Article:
It’s generally agreed that it’s too late to replace Donald Trump as the GOP candidate. Nearly 500,000 votes have already been cast, deadlines have passed in many states, and Democrats would sue in court to prevent any substitutions. Ignore the fact that they successfully argued for replacing disgraced Senator Bob Torricelli on New Jersey’s ballot in 2002.
But one reason that any replacement of Trump on state ballots would be so difficult is that our Election Day has transformed into Election Month. The Census Bureau tells us that as recently as 1996 nearly 90 percent of voters went to their polling places on Election Day, This year, some 40 percent are expected to vote before Election Day by early or absentee mail-in ballot. Lots of people love “convenience voting,” but it comes at a real cost we should consider in the middle of this latest Trump controversy.
In 37 states and the District of Columbia, no excuse is needed to cast a ballot before Election Day. Ballots are automatically mailed to every voter in Oregon, Washington, and Colorado. This year, in some states early voting began in mid September.
Some political players love early voting. “It saves a lot of money,” Elizabeth Bartholomew, communications manager for the county recorder’s office in Phoenix, Ariz, said in March this year. But it often shifts costs. Voters have to pay for a stamp, and most remain unaware of the truth: A certain number of first-class mail-in votes simply don’t get delivered in time to be counted. Phoenix election officials were roasted after their decision to reduce the number of Election Day polling places in this year’s presidential primary to 60 from over 200 in 2012. The result was huge lines.
There are other winners. My colleague Jim Geraghty recently wrote at NRO that “candidates’ political operations may find these rules particularly convenient — every vote you know you’ve turned out before Election Day is one less you have to worry about on a particular Tuesday in November.”
But for those who want greater voter turnout, early voting is not a winner of an idea. Study after study shows that early voting seldom increases overall turnout. In a 2001 Wall Street Journal essay about the Bush–Gore election dispute, I quoted Curtis Gans, who then was the director of the Committee for the Study of the American Electorate — he observed that the people who are really helped by early and absentee voting are those who would cast ballots anyway, often, as he put it, “lazy middle-class and upper-middle-class people.”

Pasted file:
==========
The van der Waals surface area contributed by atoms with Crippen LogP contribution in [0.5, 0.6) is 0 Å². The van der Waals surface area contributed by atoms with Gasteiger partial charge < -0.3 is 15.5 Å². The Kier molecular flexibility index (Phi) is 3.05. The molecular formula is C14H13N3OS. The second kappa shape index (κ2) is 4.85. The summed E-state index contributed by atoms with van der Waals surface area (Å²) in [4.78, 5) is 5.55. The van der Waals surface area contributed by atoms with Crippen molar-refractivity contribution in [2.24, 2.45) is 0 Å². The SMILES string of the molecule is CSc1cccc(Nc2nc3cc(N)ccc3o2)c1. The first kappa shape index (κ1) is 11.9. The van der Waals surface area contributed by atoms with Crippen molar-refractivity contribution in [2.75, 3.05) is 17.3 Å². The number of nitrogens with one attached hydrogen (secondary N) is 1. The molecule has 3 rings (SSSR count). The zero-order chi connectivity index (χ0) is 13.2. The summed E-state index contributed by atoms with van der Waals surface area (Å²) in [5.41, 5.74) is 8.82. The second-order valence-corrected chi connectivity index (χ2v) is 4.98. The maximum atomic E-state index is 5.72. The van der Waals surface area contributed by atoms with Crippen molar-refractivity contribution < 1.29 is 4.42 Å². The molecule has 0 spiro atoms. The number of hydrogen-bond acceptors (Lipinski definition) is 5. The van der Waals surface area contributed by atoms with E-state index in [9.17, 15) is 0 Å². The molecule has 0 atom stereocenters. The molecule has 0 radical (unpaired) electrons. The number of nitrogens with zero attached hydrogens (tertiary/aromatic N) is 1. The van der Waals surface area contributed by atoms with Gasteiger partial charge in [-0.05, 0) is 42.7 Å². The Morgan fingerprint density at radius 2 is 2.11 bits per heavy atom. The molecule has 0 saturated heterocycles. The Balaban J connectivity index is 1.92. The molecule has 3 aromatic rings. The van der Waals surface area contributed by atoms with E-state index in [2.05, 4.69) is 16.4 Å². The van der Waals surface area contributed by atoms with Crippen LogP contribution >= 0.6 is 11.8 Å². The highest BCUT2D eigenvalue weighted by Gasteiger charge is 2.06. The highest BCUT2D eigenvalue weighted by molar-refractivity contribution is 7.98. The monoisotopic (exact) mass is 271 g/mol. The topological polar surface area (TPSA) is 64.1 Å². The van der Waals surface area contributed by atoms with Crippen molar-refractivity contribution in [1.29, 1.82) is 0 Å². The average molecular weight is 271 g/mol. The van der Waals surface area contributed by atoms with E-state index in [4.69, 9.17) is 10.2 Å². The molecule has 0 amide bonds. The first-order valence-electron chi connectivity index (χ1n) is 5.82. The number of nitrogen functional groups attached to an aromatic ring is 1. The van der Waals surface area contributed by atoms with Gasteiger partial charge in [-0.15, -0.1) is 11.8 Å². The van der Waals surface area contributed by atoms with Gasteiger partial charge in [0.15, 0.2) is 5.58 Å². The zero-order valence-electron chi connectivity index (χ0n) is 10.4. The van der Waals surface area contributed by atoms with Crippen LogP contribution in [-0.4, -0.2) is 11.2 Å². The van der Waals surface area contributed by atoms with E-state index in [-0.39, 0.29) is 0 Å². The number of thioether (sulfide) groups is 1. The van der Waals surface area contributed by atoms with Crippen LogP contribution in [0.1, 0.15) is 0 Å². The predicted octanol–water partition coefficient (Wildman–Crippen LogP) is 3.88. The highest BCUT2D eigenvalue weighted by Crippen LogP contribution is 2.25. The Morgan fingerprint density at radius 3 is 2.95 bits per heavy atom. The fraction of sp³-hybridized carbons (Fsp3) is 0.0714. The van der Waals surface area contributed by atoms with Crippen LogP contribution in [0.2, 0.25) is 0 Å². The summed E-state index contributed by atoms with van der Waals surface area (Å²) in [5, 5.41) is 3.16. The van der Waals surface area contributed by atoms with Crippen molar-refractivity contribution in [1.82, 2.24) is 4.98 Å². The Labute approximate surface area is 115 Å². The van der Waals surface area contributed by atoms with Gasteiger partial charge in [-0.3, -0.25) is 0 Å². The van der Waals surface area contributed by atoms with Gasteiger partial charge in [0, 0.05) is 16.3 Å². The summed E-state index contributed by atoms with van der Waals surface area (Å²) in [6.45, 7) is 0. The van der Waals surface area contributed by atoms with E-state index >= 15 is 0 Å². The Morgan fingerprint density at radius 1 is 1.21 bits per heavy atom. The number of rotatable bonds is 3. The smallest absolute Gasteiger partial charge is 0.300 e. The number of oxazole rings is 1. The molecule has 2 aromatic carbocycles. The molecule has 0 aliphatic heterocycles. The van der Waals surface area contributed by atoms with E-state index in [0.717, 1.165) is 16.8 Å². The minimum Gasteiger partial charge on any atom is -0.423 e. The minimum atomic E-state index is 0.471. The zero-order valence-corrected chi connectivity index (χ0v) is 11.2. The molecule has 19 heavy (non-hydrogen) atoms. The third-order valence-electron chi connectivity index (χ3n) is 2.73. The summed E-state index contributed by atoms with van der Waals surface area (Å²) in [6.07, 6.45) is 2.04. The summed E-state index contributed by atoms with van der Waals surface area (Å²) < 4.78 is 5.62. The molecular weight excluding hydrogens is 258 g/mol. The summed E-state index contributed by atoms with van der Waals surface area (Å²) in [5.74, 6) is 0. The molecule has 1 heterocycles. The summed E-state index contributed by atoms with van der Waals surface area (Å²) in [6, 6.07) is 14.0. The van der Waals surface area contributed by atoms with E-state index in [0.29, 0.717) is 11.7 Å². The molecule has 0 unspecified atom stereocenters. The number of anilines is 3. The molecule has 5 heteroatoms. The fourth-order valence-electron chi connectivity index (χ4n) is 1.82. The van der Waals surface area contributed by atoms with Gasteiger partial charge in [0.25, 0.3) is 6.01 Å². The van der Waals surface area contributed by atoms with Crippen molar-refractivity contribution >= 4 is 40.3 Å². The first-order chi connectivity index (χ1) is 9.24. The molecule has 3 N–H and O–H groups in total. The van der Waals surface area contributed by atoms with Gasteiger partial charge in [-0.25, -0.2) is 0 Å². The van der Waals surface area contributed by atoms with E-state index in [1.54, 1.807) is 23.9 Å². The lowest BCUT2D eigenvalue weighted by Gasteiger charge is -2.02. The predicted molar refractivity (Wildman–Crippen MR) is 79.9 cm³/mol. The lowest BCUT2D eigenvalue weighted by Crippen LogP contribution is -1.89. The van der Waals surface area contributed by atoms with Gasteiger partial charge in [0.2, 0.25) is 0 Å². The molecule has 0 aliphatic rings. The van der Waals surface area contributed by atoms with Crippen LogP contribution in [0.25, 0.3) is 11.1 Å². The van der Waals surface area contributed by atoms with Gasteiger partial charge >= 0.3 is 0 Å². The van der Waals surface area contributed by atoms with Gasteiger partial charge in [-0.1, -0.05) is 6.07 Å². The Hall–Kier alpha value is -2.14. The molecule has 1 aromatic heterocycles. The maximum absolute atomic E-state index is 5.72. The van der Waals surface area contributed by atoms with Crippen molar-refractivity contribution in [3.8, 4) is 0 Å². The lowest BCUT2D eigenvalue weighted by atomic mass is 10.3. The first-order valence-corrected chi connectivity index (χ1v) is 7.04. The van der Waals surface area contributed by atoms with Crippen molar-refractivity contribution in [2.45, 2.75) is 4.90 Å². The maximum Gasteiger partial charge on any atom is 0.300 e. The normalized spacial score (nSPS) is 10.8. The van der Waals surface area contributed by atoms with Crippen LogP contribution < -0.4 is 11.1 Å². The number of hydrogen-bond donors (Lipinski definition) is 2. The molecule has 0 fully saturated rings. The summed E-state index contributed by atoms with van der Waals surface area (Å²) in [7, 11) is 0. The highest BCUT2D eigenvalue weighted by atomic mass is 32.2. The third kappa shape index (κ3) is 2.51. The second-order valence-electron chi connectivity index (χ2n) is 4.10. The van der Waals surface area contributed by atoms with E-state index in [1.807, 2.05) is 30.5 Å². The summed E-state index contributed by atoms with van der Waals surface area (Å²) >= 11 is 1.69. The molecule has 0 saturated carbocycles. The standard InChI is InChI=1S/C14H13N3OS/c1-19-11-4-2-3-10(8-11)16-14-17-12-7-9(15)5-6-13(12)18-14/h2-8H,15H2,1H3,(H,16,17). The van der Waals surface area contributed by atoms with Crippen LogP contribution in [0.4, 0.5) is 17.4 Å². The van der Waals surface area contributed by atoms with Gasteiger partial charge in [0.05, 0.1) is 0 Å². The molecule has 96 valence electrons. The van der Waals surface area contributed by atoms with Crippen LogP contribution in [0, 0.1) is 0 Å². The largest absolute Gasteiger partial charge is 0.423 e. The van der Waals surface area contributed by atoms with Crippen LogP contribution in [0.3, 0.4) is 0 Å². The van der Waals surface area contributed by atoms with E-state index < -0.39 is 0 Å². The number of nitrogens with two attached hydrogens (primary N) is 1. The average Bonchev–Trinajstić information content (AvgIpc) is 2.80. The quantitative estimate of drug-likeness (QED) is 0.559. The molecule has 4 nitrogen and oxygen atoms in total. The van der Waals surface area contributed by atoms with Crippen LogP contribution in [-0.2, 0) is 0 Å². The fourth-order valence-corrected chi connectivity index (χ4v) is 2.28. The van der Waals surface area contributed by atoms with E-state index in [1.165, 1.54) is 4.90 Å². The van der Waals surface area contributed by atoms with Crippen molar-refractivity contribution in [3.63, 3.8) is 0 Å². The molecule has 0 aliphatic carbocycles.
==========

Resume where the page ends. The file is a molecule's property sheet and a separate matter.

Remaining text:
Who knows what October surprises could still occur this year after millions of votes have already been cast?
This year, Hillary Clinton’s campaign is making a massive effort to have minority and young people participate in early voting, so we’ll have to see if such an effort really boosts turnout. What is clear is that Hillary Clinton wants more early voting. Last year, Hillary said that as president she would push to have the federal government override state laws and automatically register everyone to vote and then offer at least 20 days of early voting, truly turning Election Day into Election Month. Both ideas would dramatically complicate the job of already overburdened voter registrars and make it harder to catch potential fraud. In New York v. United States (1992) and in other cases, the Supreme Court has clearly ruled that it is beyond Congress’s power to do what Hillary wants.
We should also worry that early and absentee voting allows voters to cast ballots before they might receive useful information or crucial insights into candidates. The leak Friday of the Trump Tape and Hillary’s Goldman Sachs speeches are perfect examples. Many early and absentee voters might miss the final presidential debate on October 19. Who knows what October surprises could occur this year after millions of votes have already been cast?
Way back in 1845, the federal government set a uniform, single day for voting for president: the first Tuesday following the first Monday in November. That law still stands but has effectively been nullified by states expanding long-held legitimate exceptions for early voting. It’s time to revisit the issue. So far, court rulings are scant. Oregon’s no-excuse absentee-ballot law (which allows any registered voter to request an absentee without requiring the voter to state a reason for his desire to vote absentee) was challenged in 2001, and a federal court ruled that as long as election officials don’t count early votes until Election Day, early voting is legal. That should not be allowed to be the final say on the matter.
Reasonable compromises can be arrived at. In his book Absentee and Early Voting, election scholar John Fortier argues that we can retain the convenience of pre–Election Day voting while lowering the risk of fraud and intimidation. He suggests that states expand hours at polling places for early voting, but only during the ten days before the election. New computer software can be used to match signatures on absentee ballots with registration records and flag those that raise concerns. States should hire independent investigators to interview a sample of voters about potential coercion or intimidation.
#related#If early and absentee voting weren’t so prevalent now, we might be having a discussion about whether the GOP could realistically replace Donald Trump on state ballots. As it is, it’s impossible to replace him.
Without giving very much thought to it, we’ve also lost something else in our rush to early voting. Numerous analysts, from George Will on the right to Norman Ornstein on the left, have decried the transformation of voting into an act of convenience rather an act than of communal pride we can share with our children.
It’s past time for the states to reconsider allowing all voters such an easy rush to judgment. Convenience voting is popular, but people should recognize that making it too easy to vote also carries real costs.